Joan la Pucelle's father in Shakespeare's 1 Henry VI, a shepherd, visits the English camp to comfort his captured daughter, but she rebuffs him and claims to be of nobler birth.


A country wench in the dancing scene in Heywood's A Woman Killed with Kindness.


The putative daughter of Edward and Elinor in Peele's Edward I. Joan of Acon is in love with Gilbert de Clare, the Earl of Oxford. Aided by her mother, she gains the king's permission to marry the earl. Near the end of the play, Edward informs her that Elinor has confessed that her natural father was in fact a French friar with whom the queen had an affair, and stricken with grief, Joan dies of shock.


Also called Joan de la Pucelle in Shakespeare's 1 Henry VI. She is a shepherd's daughter who claims that God has chosen her to lead the French forces to victory against their English foes. She is heralded by the French as a 'holy maid' but condemned by the English as a witch and a strumpet. She proves her mettle by defeating King Charles in single combat and then leads an ill-fated attempt to recapture Rouen, redeeming this failure by persuading Burgundy to support France against England. At first the French meet with success by following her guidance, but as the French fortunes wane they begin to lose faith in her ostensible holiness. She is deserted by the fiendish spirits which have been helping her, and captured by Richard of York. When Joan's father visits the English camp to comfort her, she rejects him, claiming to be descended from kings. In the hope of preserving her life, she also claims she is pregnant with a child that may belong to Alençon or Reignier. Nevertheless, she is burnt at the stake by the English as an enemy and a witch.

JOAN of OLEANCE **1627

Only mentioned in Randolph's Plutophthalmia. Caradoc compares Penia-Penniless with several great Amazons, including her. This blunder for Joan of Arc, the Maid of Orleans, is probably intentional.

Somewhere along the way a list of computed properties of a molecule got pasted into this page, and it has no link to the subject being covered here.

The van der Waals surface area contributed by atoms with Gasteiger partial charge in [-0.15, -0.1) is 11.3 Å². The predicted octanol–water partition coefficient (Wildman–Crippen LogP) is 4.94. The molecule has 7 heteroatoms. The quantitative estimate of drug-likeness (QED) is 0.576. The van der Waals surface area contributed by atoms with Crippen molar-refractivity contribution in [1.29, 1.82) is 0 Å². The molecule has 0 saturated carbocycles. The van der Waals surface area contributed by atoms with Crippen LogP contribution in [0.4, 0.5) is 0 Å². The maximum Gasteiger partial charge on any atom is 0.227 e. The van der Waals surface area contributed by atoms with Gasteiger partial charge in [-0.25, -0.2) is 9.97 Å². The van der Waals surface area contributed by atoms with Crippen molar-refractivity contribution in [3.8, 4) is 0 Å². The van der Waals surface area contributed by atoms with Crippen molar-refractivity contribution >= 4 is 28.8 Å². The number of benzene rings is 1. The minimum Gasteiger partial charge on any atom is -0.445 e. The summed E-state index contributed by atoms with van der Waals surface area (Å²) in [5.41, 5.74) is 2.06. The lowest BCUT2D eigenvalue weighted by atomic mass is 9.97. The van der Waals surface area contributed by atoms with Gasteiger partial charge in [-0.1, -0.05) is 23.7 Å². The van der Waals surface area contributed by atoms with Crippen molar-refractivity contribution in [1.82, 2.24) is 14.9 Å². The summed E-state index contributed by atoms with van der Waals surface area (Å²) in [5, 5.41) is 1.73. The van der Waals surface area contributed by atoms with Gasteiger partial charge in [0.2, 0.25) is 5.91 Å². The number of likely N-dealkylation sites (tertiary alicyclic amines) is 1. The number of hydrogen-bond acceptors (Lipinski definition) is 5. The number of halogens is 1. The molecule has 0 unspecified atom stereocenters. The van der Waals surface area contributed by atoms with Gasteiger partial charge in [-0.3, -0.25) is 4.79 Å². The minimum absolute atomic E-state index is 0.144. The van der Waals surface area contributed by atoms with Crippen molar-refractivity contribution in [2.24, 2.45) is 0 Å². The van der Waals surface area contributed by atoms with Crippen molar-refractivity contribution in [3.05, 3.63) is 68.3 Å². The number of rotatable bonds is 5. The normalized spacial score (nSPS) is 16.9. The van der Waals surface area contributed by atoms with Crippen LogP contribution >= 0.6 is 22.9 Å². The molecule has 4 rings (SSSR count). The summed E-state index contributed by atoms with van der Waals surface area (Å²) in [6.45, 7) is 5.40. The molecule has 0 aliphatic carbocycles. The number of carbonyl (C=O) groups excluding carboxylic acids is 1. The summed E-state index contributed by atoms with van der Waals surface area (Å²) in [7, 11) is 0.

Only mentioned in Medwall’s Fulgens and Lucrece. The character called B uses her name as an exclamation.


She and her husband are humble inn keepers in the anonymous Thomas Lord Cromwell. They arrive to watch Cromwell passing by, discussing how they had helped Cromwell when he was young, and provided him with the cheese cakes he loved do much. Hodge who is clearing the way for Cromwell's grand procession makes them move. Cromwell recognizes them in the crowd, remembers he owes them money, repays it there, promises the amount of the former debt every year and invites them to dinner that day. They are delighted calling him Old Tom, and my good Lord Tom. At the banquet Cromwell again thanks him.


The wife of Old Seely, mother of Gregory and Winny Seely, and aunt of Master Arthur in Heywood and Brome's The Late Lancashire Witches. Joan Seely is one of the victims of the witchcraft that upsets the Seely household. In an inversion of normal family dynamics, Joan has become deferential to her daughter Winny, who lords over her. Both she and Winny are, in turn, ruled over by the Seelys' maidservant Parnell. During the wedding celebration of Lawrence and Parnell, Joan is appalled to see the feast she has prepared become transformed into inedible slop. Her attempts to perform traditional marriage rites go horribly wrong. The witches' mischief at the wedding also causes the family's relationships to undergo abrupt changes; Winny becomes penitent and Joan forgives her, then Joan becomes tyrannical and refuses to forgive her, and finally she becomes submissive to her daughter again. In the final scene normal, happy family relations are restored, and it is revealed that the family is no longer bewitched because the witches responsible have been arrested.


A ‘ghost character’ in Medwall’s Fulgens and Lucrece. After characters A and B fight over Joan, and B wins, she informs them that she is already promised in marriage to this other man.